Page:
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Old 24th March 2005, 04:49 PM   #9
Gt Obach
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Join Date: Mar 2005
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Hi Ann

in regards to the sham pattern.. which by my definition is a pattern of straight and course waterings can be produced in hypereutectoid steel.... the way i've done this is through the technique of hammering the steel....

generally when you hammer steel, the face of the hammer has a crown or curvature..... and this dimples the steel causing it to flow outward...
- the hammer face has an effect on pattern
-- if you hammer with a flat faced french hammer... you distort the pattern very little...... and the waterings will be straighter

-- but if you use a small narrow face hammer with a curved crown...it'll give a very busy watering (this is all excluding cutting or drilling grooves for pattern effects)

i aggree with the waterings getting finer the more forge cycles.... since I hand hammer all my ingots by myself..... the few times I was lucky enough to have an apprentice, the pattern was coarse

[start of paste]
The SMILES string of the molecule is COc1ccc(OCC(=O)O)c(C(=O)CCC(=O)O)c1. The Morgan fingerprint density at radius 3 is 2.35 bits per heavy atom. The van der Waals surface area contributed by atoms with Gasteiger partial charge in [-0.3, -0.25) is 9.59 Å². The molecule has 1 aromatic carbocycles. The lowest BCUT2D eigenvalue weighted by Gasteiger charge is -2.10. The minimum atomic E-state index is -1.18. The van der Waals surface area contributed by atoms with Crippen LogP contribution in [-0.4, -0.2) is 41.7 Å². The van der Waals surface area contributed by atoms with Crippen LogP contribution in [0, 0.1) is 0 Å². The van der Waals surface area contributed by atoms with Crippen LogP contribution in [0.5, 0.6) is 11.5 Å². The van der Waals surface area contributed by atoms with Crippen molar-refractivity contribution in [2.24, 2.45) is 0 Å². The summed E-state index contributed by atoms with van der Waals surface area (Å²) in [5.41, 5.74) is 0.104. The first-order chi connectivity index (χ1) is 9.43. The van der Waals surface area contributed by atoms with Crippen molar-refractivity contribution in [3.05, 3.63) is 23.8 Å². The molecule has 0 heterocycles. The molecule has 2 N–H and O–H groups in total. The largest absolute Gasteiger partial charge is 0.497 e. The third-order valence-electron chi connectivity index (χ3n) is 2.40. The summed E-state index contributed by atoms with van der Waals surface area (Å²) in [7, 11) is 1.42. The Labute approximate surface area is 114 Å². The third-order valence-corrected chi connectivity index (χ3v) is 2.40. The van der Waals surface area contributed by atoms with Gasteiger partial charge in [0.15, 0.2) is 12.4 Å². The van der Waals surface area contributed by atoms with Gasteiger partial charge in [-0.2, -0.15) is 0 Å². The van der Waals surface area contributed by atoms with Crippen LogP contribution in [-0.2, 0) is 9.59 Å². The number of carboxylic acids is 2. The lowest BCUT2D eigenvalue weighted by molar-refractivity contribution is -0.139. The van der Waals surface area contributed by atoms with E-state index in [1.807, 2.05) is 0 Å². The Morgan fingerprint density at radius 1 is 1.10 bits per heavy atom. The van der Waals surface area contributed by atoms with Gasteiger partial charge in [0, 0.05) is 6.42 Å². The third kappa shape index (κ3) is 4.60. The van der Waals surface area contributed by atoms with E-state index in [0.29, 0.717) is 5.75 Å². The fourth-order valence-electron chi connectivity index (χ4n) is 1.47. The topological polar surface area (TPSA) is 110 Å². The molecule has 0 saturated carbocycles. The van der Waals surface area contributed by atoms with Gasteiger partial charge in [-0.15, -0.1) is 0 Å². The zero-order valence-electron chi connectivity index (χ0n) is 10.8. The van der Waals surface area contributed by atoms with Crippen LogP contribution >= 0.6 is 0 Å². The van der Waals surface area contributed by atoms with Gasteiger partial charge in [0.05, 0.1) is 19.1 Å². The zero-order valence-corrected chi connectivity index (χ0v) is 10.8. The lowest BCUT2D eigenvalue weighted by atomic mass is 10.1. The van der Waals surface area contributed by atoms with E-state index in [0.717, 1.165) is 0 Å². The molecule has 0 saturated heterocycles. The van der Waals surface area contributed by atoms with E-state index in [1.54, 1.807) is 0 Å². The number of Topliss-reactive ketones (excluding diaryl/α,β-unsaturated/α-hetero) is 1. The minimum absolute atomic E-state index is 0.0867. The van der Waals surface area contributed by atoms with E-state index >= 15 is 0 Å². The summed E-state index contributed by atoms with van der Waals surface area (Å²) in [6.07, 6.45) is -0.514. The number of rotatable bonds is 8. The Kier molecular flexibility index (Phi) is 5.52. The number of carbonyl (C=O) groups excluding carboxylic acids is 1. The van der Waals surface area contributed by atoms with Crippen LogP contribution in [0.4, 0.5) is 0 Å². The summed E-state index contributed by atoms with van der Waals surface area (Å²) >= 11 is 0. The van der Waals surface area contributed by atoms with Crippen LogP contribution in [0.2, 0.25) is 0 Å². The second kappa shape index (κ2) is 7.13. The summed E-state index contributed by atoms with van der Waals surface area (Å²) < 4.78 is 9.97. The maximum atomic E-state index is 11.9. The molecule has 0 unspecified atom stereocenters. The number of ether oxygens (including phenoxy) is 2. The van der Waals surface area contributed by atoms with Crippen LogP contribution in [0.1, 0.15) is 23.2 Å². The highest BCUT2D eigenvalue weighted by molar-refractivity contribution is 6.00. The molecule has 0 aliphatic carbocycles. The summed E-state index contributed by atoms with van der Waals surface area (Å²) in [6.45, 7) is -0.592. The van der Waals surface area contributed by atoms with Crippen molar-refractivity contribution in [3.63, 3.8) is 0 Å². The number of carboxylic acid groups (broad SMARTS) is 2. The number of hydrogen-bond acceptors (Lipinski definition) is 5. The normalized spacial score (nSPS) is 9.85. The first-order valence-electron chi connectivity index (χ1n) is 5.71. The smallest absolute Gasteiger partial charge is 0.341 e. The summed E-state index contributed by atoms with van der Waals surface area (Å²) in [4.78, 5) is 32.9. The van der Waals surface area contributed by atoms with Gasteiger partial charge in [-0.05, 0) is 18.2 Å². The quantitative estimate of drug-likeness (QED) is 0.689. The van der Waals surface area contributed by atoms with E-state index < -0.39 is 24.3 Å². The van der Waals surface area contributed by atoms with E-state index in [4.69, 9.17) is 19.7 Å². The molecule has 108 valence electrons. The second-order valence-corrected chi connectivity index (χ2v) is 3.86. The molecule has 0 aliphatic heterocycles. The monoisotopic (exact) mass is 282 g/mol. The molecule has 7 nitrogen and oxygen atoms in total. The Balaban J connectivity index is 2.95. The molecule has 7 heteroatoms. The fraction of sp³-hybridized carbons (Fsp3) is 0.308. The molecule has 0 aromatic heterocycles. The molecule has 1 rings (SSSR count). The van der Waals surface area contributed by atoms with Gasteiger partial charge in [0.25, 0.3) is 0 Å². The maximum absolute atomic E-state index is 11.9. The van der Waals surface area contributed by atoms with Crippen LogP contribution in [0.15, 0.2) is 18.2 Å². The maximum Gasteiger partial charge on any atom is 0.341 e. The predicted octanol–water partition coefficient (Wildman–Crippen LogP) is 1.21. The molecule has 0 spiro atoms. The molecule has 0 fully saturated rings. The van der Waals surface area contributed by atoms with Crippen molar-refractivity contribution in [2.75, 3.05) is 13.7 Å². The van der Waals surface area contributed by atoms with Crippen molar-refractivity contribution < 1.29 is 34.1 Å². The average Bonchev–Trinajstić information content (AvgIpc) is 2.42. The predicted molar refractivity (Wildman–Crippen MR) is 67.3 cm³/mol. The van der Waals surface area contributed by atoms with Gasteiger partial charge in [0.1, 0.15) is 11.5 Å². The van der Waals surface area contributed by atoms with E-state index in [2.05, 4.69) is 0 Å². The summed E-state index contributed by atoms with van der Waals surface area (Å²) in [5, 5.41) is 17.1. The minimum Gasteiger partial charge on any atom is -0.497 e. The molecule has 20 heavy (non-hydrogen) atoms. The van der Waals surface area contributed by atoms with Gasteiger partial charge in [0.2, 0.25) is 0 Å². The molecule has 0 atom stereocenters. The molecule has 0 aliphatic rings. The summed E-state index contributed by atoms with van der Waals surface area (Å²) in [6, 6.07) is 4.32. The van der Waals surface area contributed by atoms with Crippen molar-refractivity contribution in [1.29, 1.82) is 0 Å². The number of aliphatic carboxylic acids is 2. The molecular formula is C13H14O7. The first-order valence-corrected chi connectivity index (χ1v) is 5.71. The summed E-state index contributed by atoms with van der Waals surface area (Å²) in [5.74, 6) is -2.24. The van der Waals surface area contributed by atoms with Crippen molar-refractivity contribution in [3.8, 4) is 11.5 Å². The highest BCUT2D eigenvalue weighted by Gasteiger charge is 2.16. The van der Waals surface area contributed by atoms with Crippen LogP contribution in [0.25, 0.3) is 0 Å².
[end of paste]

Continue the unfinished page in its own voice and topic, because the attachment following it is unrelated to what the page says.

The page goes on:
- at the moment it takes 2days of forging with a 8 or 12lbs hammer to get the ingot to barstock
- as you can see on the net.... most other smiths use powerhammers and presses to make wootz.... so their patterns are usually coarse

- i suspect that in ancient times ...to produce a coarse pattern the master smith would have two apprenti, sledging down the ingot...... reducing the forge cycles dramatically

this is just my opinion

thank you for your post... it is wonderful !!!

Greg

here is a pic of a straight waterings... with the matrix oxide buffed out
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